Molly Rockwood of Toledo works out at Extreme Results by Vince. Local personal trainer Vince Ceniceros decided to take a risk in a down economy, and this year, his business expanded. ‘I did 10 times better than I thought I was going to do,’ Mr. Ceniceros says.
A year ago the Ohio unemployment rate was nearly 10 percent, foreclosures were still running high, and bankruptcies were only slightly down from a year earlier -- not the best time for Toledo personal trainer Vince Ceniceros to be thinking about opening his own gym.
"I was rehabbing houses at the time and it was either keep rehabbing houses or try to open a business," Mr. Ceniceros said. "I'm a risk taker, so I decided to take a risk."
Not only did his Extreme Results by Vince fitness gym get launched, but his small business has succeeded enough this year to enable him to expand its space and add classes.
"Surprisingly, I did 10 times better than I thought I was going to do," he said.
His performance is an indication that, with the right formula and effort, some business start-ups in the Toledo area are succeeding in a sluggish economy.
Furthermore, many existing businesses have grown over the last three years during and right after the national recession, defying the times which have sent other firms to their graves or bankruptcy courts.
Van Spears, owner of the Copy Shop, a copying business in Bowling Green, has watched his business grow despite bad timing on his part.
He bought the business from its longtime owner in January, 2008, right at the start of the last recession.
"What a genius I was, huh?" Mr. Spears said.
But Mr. Spears, who spent a career selling office equipment, said his sales experiences opened opportunities to expand his business. The Copy Shop doubled its sales the first year, and has tripled its business the last four years by reaching $900,000 in sales this year, he said. He expects $1.2 million next year. He started with three employees and now has 11.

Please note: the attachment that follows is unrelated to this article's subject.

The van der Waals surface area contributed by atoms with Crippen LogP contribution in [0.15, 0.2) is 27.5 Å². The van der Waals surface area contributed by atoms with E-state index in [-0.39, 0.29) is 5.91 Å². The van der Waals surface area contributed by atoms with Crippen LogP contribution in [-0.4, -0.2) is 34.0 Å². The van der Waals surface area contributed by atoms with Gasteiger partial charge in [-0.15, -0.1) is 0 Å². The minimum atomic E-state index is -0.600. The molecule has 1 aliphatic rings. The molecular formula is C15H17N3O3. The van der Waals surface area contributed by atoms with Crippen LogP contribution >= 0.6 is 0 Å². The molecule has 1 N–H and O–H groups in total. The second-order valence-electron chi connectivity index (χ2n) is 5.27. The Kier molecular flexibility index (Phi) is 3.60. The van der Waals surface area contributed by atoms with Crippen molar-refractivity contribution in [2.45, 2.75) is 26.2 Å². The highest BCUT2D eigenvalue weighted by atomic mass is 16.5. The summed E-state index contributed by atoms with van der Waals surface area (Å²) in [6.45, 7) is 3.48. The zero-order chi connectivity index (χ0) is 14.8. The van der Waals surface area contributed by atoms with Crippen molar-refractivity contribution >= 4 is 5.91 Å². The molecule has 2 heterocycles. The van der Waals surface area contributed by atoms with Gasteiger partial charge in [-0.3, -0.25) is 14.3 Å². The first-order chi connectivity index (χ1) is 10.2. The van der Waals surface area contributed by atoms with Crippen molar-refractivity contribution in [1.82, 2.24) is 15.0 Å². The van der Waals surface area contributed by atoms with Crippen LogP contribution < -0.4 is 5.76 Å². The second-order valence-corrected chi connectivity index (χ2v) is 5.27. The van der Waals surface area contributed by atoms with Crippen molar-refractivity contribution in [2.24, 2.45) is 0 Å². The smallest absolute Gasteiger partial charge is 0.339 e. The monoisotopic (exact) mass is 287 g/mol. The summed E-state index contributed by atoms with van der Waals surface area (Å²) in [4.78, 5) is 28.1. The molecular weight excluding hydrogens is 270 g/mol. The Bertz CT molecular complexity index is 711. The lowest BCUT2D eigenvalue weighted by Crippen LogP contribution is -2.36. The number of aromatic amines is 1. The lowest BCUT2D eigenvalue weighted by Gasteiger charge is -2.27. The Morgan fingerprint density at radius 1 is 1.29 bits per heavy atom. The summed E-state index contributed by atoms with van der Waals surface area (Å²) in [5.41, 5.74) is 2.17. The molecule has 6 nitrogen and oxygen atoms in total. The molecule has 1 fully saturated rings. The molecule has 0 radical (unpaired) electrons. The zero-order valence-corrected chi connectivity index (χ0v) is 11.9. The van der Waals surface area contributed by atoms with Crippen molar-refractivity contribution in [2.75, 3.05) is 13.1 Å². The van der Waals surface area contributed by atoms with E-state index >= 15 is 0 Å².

"I'm a firm believer in the positive attitude and that no matter what your situation is, it can carry you a long way," he said. "The economy didn't really deter me. It's certainly been a challenge for me in the way it would be for any small business owner."
Brian Bishop cleans the offset press at the Copy Shop in Bowling Green. The business began at the start of the recession in 2008.
George Mokrzan, chief economist for Huntington National Bank in Columbus, said that despite the larger picture that shows a weak economy, there have been indicators of strength which may explain why some small businesses are doing well.
"There's a lot of noise in the media and a lot of that is well-founded fears on the Euro-zone crisis," he said. "And the U.S. fiscal crisis was not a pretty event this year."
But, he added, "The U.S. consumer has really done a great job in 2011. Retail sales on a year-over-year basis, they actually are up pretty nicely 7 percent from October to October.
"If [a small business] can come out with a product or service that is good, I think there is a market now. And I think that's an important point that may not have been the case a few years ago."
Mr. Ceniceros, in between fitness classes that average about 25 people a class, said last week, "I'm definitely surviving. I'm living off of this."
Demand has been strong enough to expand from his start-up of 2,800 square feet to 4,000 square feet. He's added 15 more punching bags and 1,000 feet of mat space.
"My classes kept growing and I said if I don't expand, I might lose business because it's going to be too crowded. So I took a chance, and I'm glad," Mr. Ceniceros said.
Another company that took a chance was the Appliance Center in Maumee.
The company expanded its store in 2009 to include furniture, bedding, and other home furnishings. It also has added workers and its sales are "up a little bit," Appliance Center manager Jim Gryzwinski, said. "We're still expanding. We've gotten into our furnishings and flooring and cabinets now, so we needed more people. If it wasn't for our expansion, I don't think we'd be in business today. You do what you need to do to survive."
The economy has been both cruel and beneficial to R/P Marketing of Toledo, a public relations firm begun in 1993.
In April, it finished a 2,400- square-foot addition, added four employees to bring its work force to 35, and began a niche marketing division that works with hospice groups.
Then one of its largest clients decided this fall to reopen its account for bids. "We opted not to participate in that," R/P owner Martha Vetter said.
The decision to move on without the client forced temporary layoffs of four staffers. "We knew the bulk of the revenue was going away for a short period of time, and we didn't want to be in a precarious position," Ms. Vetter said.
But the change also has presented the company with an opportunity to grow even bigger, she said. Staff was refocused to help launch a marketing division that will serve groups and associations.